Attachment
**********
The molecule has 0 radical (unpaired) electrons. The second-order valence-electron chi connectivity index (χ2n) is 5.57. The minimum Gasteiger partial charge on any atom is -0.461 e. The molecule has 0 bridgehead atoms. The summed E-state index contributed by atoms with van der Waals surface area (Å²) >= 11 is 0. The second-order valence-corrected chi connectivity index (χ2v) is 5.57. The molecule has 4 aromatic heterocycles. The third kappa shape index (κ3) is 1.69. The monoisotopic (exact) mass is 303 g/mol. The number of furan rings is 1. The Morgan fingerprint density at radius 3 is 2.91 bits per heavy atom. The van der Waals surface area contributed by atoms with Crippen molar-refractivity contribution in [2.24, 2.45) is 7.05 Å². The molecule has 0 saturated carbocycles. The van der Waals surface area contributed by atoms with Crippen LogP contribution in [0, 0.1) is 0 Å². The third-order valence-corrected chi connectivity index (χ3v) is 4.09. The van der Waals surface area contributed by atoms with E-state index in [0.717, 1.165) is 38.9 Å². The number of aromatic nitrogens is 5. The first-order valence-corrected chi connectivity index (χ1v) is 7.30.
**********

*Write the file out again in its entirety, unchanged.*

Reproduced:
The molecule has 0 radical (unpaired) electrons. The second-order valence-electron chi connectivity index (χ2n) is 5.57. The minimum Gasteiger partial charge on any atom is -0.461 e. The molecule has 0 bridgehead atoms. The summed E-state index contributed by atoms with van der Waals surface area (Å²) >= 11 is 0. The second-order valence-corrected chi connectivity index (χ2v) is 5.57. The molecule has 4 aromatic heterocycles. The third kappa shape index (κ3) is 1.69. The monoisotopic (exact) mass is 303 g/mol. The number of furan rings is 1. The Morgan fingerprint density at radius 3 is 2.91 bits per heavy atom. The van der Waals surface area contributed by atoms with Crippen molar-refractivity contribution in [2.24, 2.45) is 7.05 Å². The molecule has 0 saturated carbocycles. The van der Waals surface area contributed by atoms with Crippen LogP contribution in [0, 0.1) is 0 Å². The third-order valence-corrected chi connectivity index (χ3v) is 4.09. The van der Waals surface area contributed by atoms with E-state index in [0.717, 1.165) is 38.9 Å². The number of aromatic nitrogens is 5. The first-order valence-corrected chi connectivity index (χ1v) is 7.30.